botanical gardens, castle, cathedral of St. Peter and St. Paul, chateau, children, ducs de Bretagne, Dukes of Brittany, elephant, fountain, France, jardin des plantes, Machines de l'Ile, Machines of the Island, Nantes, Paris, Pays de la Loire, Place Royale, travel, winter vacation
I planned a short getaway during the children’s vacances d’hiver because I needed to get out of Paris. (I was running out of free, warm places to go to for my kids’ entertainment.) I chose Nantes because it was just a two-hour train ride, it was near water and I had read something about a cool attraction for the kids. *SOLD*
Time Magazine voted Nantes to be “the most liveable city in Europe” in 2004. It is the 6th largest city in France, situated on the Loire (River) and is the capital city of the Pays de la Loire region. We stayed at a Novotel that was a 5 minute walk from the train station. There was a superb boulangerie (=bakery) across the street where we grabbed breakfast-on-the-go and a Carrefour supermarket nearby for drinks and extra munchies. Parfait. We meandered through the old part of the city that night and ate at one of many crêpes restos. (Crêpes originated from the region of Brittany.) The streets were buzzing with people after 20h00, just as we old folks with kids were heading back to the hotel. I understand that this city is like a smaller version of Paris, with a growing arts scene and great energy, where (young) people settle because they can’t afford to be in Paris. Like Paris, there is an island in the middle of the river too. In fact, there were a lot of similarities. It was a bit strange…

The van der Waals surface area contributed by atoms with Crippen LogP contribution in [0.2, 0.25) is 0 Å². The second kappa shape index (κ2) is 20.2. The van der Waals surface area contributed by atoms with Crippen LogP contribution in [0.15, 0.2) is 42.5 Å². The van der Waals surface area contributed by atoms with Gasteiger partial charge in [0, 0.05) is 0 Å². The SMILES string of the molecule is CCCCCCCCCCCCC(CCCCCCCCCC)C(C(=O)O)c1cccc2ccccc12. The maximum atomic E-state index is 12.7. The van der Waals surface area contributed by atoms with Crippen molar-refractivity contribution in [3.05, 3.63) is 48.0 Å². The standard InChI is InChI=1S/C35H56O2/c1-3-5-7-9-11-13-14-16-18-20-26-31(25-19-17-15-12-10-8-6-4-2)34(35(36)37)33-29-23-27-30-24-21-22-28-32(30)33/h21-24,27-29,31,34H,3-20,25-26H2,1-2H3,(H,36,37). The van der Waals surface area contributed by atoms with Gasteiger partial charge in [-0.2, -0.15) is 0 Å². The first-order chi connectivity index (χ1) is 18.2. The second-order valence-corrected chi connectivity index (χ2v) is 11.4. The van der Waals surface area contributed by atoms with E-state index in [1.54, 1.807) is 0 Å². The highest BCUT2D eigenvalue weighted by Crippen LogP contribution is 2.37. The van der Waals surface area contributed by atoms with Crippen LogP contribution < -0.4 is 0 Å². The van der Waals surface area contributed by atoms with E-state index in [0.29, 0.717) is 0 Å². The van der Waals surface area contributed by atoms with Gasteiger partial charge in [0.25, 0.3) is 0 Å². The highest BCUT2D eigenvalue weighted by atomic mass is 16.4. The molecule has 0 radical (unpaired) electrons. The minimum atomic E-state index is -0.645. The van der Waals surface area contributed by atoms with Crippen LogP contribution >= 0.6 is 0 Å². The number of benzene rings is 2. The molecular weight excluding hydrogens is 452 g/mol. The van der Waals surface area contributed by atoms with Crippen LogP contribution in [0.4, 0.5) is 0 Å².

The castle of the Dukes of Brittany (“Château des ducs de Bretagne“) is majestic, and now houses the Nantes History Museum. But why pay money to force our children to behave in a museum when we can run on the ramparts for free and take in the views of the courtyard?
A walk through downtown led us to the beautiful square, Place Royale, where I wanted to relax at an outdoor patio restaurant to have lunch. Our wonderkids had other plans though, which culminated in BOTH youngsters crying in the restaurant shortly after being seated. Ohh-lah-lah! French emergency plan goes into action: 1] separate the kids and take youngest and loudest delinquent out of restaurant. 2] Have her cry it out at the fountain, and spoil outside diners’ peace (another French faux pas). 3] Reason with her and bribe with candy. (I have no pacifiers.) 4] Return to scene of crime with resto patrons staring at us like a criminal-with-guard-escort re-entering a courtroom.
Needless to say, the meal was satisfying and family-friendly. The restaurant [“Taverne de Maitre Kanter”] actually offered highchairs (rare in France) and a children’s menu. But you really go there because it offers seating in the fabulous square to soak in the sun and relax in its beauty. The square is clean. The fountain is stunning. Quoting Tina Fey in her TV show, 30 Rock: “I want to go to there.”
We lucked out by getting tickets to ride the mechanical elephant on the Isle of Nantes. The Island was the location of the shipyards, a prime industry in Nantes that saw its closure in the 1980s. Les Machines de l’Ile [=Machines of the Island] is an ambitious project that has overtaken the warehouses to present a new universe [think Nantes-borne, Jules Verne meets Leonardo da Vinci inventions]. It is fantastically BIZARRE and AWESOME. Talk about being transported to another time and place…! There is this Great Elephant that can spray water, bellow like an elephant and move like the real thing.
We rode the giant elephant but it moved slowly. It is more fun to GAZE AT IT, HEAR IT, FOLLOW IT and FEEL IT .
Well, that experience was pretty difficult to top!! We caught the train the next day but not before visiting Le Jardin des Plantes (=botanical gardens) which is across from the train station. It was a beautiful, spring-like morning and a lovely way to close an entertaining weekend. Nantes is a great place to visit (not at all like a mini-Paris) and we look forward to more creations from the Island in the future!